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Assessment of Sewer Source Contamination of Drinking Water Wells Using Tracers and Human Enteric Viruses

Overview of attention for article published in Environmental Science & Technology, October 2010
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About this Attention Score

  • In the top 25% of all research outputs scored by Altmetric
  • High Attention Score compared to outputs of the same age (86th percentile)
  • Good Attention Score compared to outputs of the same age and source (79th percentile)

Mentioned by

news
1 news outlet
facebook
1 Facebook page

Citations

dimensions_citation
53 Dimensions

Readers on

mendeley
51 Mendeley
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Title
Assessment of Sewer Source Contamination of Drinking Water Wells Using Tracers and Human Enteric Viruses
Published in
Environmental Science & Technology, October 2010
DOI 10.1021/es100698m
Pubmed ID
Authors

Randall J. Hunt, Mark A. Borchardt, Kevin D. Richards, Susan K. Spencer

Abstract

This study investigated the source, transport, and occurrence of human enteric viruses in municipal well water, focusing on sanitary sewer sources. A total of 33 wells from 14 communities were sampled once for wastewater tracers and viruses. Wastewater tracers were detected in four of these wells, and five wells were virus- positive by qRT-PCR. These results, along with exclusion of wells with surface water sources, were used to select three wells for additional investigation. Viruses and wastewater tracers were found in the groundwater at all sites. Some wastewater tracers, such as ionic detergents, flame retardants, and cholesterol, were considered unambiguous evidence of wastewater. Sampling at any given time may not show concurrent virus and tracer presence; however, given sufficient sampling over time, a relation between wastewater tracers and virus occurrence was identified. Presence of infectious viruses at the wellhead demonstrates that high-capacity pumping induced sufficiently short travel times for the transport of infectious viruses. Therefore, drinking-water wells are vulnerable to contaminants that travel along fast groundwater flowpaths even if they contribute a small amount of virus-laden water to the well. These results suggest that vulnerability assessments require characterization of "low yield-fast transport" in addition to traditional "high yield-slow transport", pathways.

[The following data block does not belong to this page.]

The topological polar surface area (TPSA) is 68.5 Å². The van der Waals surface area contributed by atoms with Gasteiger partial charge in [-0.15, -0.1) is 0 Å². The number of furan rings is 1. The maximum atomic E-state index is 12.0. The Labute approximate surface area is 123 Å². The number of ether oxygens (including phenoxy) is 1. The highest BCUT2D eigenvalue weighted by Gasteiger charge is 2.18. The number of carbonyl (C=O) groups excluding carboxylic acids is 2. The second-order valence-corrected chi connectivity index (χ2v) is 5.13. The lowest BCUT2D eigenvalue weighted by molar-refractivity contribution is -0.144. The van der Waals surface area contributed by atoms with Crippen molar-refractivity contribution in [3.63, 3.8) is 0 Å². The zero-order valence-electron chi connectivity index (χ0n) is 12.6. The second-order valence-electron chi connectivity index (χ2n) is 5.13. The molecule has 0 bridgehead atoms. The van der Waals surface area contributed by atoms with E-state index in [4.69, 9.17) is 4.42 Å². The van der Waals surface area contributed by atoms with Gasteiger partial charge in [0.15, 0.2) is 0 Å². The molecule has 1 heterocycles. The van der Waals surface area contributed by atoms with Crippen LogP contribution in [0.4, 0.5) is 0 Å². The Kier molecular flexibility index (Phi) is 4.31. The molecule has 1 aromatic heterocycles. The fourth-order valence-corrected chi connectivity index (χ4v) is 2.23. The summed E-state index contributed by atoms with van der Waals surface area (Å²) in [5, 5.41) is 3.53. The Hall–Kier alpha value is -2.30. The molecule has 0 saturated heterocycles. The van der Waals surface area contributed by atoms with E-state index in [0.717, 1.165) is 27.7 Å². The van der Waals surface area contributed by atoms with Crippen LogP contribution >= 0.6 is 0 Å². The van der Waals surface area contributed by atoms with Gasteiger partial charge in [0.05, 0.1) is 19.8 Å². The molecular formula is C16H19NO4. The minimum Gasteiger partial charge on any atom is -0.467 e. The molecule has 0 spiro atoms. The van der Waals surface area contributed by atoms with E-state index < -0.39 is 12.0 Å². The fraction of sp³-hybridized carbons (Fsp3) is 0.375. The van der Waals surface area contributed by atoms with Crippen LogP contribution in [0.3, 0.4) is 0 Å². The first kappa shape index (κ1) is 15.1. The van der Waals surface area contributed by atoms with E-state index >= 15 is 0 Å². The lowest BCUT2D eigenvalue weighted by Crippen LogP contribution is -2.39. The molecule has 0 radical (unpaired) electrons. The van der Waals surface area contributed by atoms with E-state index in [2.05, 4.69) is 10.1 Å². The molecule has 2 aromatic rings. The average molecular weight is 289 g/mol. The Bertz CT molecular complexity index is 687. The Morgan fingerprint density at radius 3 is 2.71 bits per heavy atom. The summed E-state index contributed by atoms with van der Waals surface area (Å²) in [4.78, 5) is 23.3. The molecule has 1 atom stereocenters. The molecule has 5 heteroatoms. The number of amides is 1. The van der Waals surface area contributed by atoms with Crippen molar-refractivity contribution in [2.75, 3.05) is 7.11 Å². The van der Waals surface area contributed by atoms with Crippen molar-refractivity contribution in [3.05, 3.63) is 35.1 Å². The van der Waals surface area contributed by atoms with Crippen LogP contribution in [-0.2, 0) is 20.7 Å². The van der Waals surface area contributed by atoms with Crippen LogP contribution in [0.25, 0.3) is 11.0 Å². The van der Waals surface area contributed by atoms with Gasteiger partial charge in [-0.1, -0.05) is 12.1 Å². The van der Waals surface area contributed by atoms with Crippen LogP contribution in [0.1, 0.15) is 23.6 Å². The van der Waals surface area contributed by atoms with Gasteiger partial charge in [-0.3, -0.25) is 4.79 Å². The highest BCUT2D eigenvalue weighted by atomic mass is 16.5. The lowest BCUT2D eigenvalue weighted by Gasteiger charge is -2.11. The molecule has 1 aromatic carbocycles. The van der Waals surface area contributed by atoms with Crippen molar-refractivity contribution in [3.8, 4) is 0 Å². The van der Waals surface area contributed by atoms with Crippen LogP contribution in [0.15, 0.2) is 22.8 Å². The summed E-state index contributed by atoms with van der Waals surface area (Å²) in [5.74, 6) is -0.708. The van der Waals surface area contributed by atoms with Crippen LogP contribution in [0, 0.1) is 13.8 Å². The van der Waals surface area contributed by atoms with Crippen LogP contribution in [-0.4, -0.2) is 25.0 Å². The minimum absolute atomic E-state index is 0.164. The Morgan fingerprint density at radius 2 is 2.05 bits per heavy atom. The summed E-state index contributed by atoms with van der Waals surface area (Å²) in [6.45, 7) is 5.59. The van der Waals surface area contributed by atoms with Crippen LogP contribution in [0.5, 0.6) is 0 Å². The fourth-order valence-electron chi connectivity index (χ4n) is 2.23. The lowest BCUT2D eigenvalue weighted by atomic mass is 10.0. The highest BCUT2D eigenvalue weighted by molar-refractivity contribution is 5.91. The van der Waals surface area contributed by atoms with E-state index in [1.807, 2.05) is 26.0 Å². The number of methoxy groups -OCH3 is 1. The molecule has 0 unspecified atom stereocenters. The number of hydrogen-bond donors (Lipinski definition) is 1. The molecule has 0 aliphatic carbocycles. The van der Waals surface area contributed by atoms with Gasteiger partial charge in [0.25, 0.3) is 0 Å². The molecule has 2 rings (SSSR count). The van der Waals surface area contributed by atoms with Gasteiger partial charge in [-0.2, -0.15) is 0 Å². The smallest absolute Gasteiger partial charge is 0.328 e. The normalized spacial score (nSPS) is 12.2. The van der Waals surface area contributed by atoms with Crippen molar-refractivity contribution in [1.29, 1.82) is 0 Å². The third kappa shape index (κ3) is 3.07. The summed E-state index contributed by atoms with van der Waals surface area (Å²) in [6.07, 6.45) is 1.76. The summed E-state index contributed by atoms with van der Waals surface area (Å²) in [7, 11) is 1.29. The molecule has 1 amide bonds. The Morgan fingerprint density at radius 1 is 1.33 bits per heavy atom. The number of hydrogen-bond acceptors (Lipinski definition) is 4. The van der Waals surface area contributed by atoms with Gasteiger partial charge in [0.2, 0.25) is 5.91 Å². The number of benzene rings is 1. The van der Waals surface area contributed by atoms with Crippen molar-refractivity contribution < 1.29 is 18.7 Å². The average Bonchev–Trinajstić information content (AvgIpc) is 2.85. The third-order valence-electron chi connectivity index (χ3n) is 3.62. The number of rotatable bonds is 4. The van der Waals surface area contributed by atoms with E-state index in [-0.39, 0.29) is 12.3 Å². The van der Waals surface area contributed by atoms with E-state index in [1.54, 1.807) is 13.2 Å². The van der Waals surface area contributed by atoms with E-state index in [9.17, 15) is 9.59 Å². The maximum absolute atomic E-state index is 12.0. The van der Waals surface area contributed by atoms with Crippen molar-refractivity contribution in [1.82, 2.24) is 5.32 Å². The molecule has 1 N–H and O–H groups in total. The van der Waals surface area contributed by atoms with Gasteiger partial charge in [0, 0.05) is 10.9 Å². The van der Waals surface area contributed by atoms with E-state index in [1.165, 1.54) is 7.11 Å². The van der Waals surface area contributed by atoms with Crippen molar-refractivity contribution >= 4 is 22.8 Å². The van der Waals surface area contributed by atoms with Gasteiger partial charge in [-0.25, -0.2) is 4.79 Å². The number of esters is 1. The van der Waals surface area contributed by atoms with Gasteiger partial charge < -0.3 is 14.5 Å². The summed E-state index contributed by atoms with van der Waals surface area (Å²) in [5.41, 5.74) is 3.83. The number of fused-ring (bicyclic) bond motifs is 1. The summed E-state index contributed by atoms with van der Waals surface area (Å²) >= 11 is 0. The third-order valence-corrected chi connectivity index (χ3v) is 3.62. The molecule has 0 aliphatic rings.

Mendeley readers

The data shown below were compiled from readership statistics for 51 Mendeley readers of this research output. Click here to see the associated Mendeley record.

Geographical breakdown

Country Count As %
United States 3 6%
Norway 1 2%
Unknown 47 92%

Demographic breakdown

Readers by professional status Count As %
Student > Master 13 25%
Researcher 10 20%
Professor > Associate Professor 7 14%
Student > Ph. D. Student 5 10%
Professor 4 8%
Other 12 24%
Readers by discipline Count As %
Agricultural and Biological Sciences 13 25%
Environmental Science 11 22%
Unspecified 10 20%
Engineering 9 18%
Earth and Planetary Sciences 2 4%
Other 6 12%

Attention Score in Context

This research output has an Altmetric Attention Score of 8. This is our high-level measure of the quality and quantity of online attention that it has received. This Attention Score, as well as the ranking and number of research outputs shown below, was calculated when the research output was last mentioned on 29 July 2011.
All research outputs
#429,981
of 3,630,293 outputs
Outputs from Environmental Science & Technology
#735
of 3,909 outputs
Outputs of similar age
#7,627
of 55,742 outputs
Outputs of similar age from Environmental Science & Technology
#20
of 97 outputs
Altmetric has tracked 3,630,293 research outputs across all sources so far. Compared to these this one has done well and is in the 88th percentile: it's in the top 25% of all research outputs ever tracked by Altmetric.
So far Altmetric has tracked 3,909 research outputs from this source. They typically receive more attention than average, with a mean Attention Score of 7.8. This one has done well, scoring higher than 81% of its peers.
Older research outputs will score higher simply because they've had more time to accumulate mentions. To account for age we can compare this Altmetric Attention Score to the 55,742 tracked outputs that were published within six weeks on either side of this one in any source. This one has done well, scoring higher than 86% of its contemporaries.
We're also able to compare this research output to 97 others from the same source and published within six weeks on either side of this one. This one has done well, scoring higher than 79% of its contemporaries.